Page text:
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TITLE:  Zambia Develops Biotechnology Strategy
SOURCE: Environment News Service, by Singy Hanyona
        http://ens-news.com/ens/apr2003/2003-04-29-01.asp
DATE:   Apr 29, 2003

------------------ archive: http://www.gene.ch/genet.html ------------------


Zambia Develops Biotechnology Strategy

LUSAKA, Zambia, April 29, 2003 (ENS) - Seven months after Zambia rejected
genetically modified foods and banned American transgenic food donations
from entering its territory, the Zambian government has developed a
National Biosafety and Biotechnology Strategy Plan.

The five year plan, from 2003 to 2007, will take care of the unwarranted
proliferation of genetically modified organisms (GMOs) in the country. It
also sets the pace for Zambia to develop biosafety regulations to protect
the country's unique biodiversity.

Dr. Paul Zambezi, director of science and technology in the Ministry of
Science, Technology and Vocational Training, says a national biosafety
and biotechnology policy has also been developed, pending approval and
adoption by the Zambian Cabinet.

Dr. Zambezi says the country learned bitter lessons during the debate
over genetically modified foods, which prompted the government to design
its own mechanisms for the handling of biosafety and biotechnology matters.

[leaders] Zambian President Levy Mwanawasa greets James Morris (left), UN
special envoy for humanitarian needs in Southern Africa, and Stephen
Lewis of Canada, special envoy for HIV/AIDS in Africa, at the start of
their two day visit to Zambia in January. (Photos by Brenda Barton
courtesy World Food Programme) "It was a good in that we realized our
weaknesses in addressing GMOs. Our minds were opened. We now need to
build capacity in biosafety and biotechnology," said Dr. Zambezi during a
national consultative workshop in Lusaka to discuss the National
Biosafety and Biotechnology Strategy Plan (NBBSP).

The new biosafety and biotechnogy framework identifies seven core program
areas. These include environment and biodiversity, which aims at
conserving the genetic diversity of Zambia's crops. Other program areas
are livestock, fish, and the control of environmental pollution.

The plan also aims at enacting legislation that will govern the research,
development, and utilization of genetically modified organisms.

One area of research and development is aimed at protecting the
population against preventable diseases and developing of capacity to
diagnose tuberculosis, HIV/AIDS and malaria. Zambia has one of the
highest adult prevalence rates of HIV/AIDS in the world - 21 percent.

Dr. Wilson Mwenya, a geneticist who chairs the NBBSP Drafting Committee
said implementation of the plan will gobble an estimated US$40 million.

"We need funds for the program. Human resources and infrastructure alone
require US$18 million," said Dr. Mwenya, who is also director of the
National Science and Technology Council.

The government has since acknowledged that technology, though not new to
Zambia, is a costly venture.

Minister of Science, Technology and Vocational Training Abel Chambeshi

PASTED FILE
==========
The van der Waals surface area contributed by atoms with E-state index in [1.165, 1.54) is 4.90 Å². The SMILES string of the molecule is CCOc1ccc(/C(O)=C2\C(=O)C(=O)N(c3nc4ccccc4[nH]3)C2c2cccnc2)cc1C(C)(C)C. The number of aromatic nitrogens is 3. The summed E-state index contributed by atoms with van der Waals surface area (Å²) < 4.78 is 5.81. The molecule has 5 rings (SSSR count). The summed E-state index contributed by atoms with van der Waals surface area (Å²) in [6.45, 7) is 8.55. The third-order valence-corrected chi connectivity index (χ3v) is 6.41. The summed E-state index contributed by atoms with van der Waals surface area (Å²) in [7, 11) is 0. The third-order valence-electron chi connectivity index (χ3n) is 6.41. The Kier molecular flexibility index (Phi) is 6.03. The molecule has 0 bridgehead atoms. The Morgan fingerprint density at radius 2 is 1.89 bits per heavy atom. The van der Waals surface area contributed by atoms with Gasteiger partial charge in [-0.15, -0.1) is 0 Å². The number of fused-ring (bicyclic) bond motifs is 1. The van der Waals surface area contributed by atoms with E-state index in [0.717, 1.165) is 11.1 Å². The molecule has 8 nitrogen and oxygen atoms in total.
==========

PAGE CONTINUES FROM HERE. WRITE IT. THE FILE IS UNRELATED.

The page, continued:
says biotechnology requires a lot of investment. "Technology is very
expensive. We need investments in various fields of competence, such as
microbiology, biochemistry and biophysics," Chambeshi said.

Scientists have defined biotechnology as the integration of the
biological and engineering sciences in order to enable the use of living
organisms such as cells, to modify or change certain other living
organisms for particular uses. For example, through biotechnology, it is
now possible to come up with new crop varieties that are resistant to
disease, drought, cold, heat, and resistance to insects, tolerance to
herbicides or both.

Many experts believe that biotechnology is bound to become one of the
keys to the future of developing countries, since genetic engineering of
crops may make it possible to narrow the gap between food production and
population increase.

[food] Woman collects World Food Programme food rations on the outskirts
of Lusaka. International food aid has been distributed to hundreds of
thousands of the most vulnerable Zambians, helping to prevent a
humanitarian disaster. (Photo by Brenda Barton courtesy WFP) Following
the drought last year, 2.8 million Zambians required food aid up until
the end of March 2003, according to the United Nations World Food
Programme (WFP). This figure will fall in April as the harvest starts
across the country, but hundreds of thousands of people will continue to
need food aid, especially in the south, the agency says.

Although Zambia's overall harvest is forecast to improve this year, parts
of the southern region are facing another year of food shortages due to
unfavorable weather conditions. Erratic rainfall resulted in the loss of
significant crops, while pockets of the country also lost their crops due
to flooding when the rains finally did come.

Currently, the only whole grain in U.S. food aid donations that might be
bio-engineered is maize [corn], according to the U.S. Agency for
International Development. While the maize in food aid is not intended
for planting, the shipment of whole grain commodities has raised issues
about the potential environmental impacts, should the grain be planted in
recipient countries.

The U.S. aid agency says bio-engineered crops planted by American
farmers, and later sent as food aid, have been "rigorously reviewed for
environmental and food safety" by all relevant U.S. regulatory agencies.
The environmental issues considered in the regulatory review include the
possibility of increased weediness of the crop plant, cross-pollinating
of bio-engineered crops with closely related wild or domesticated plant
species, and impact on non-target organisms.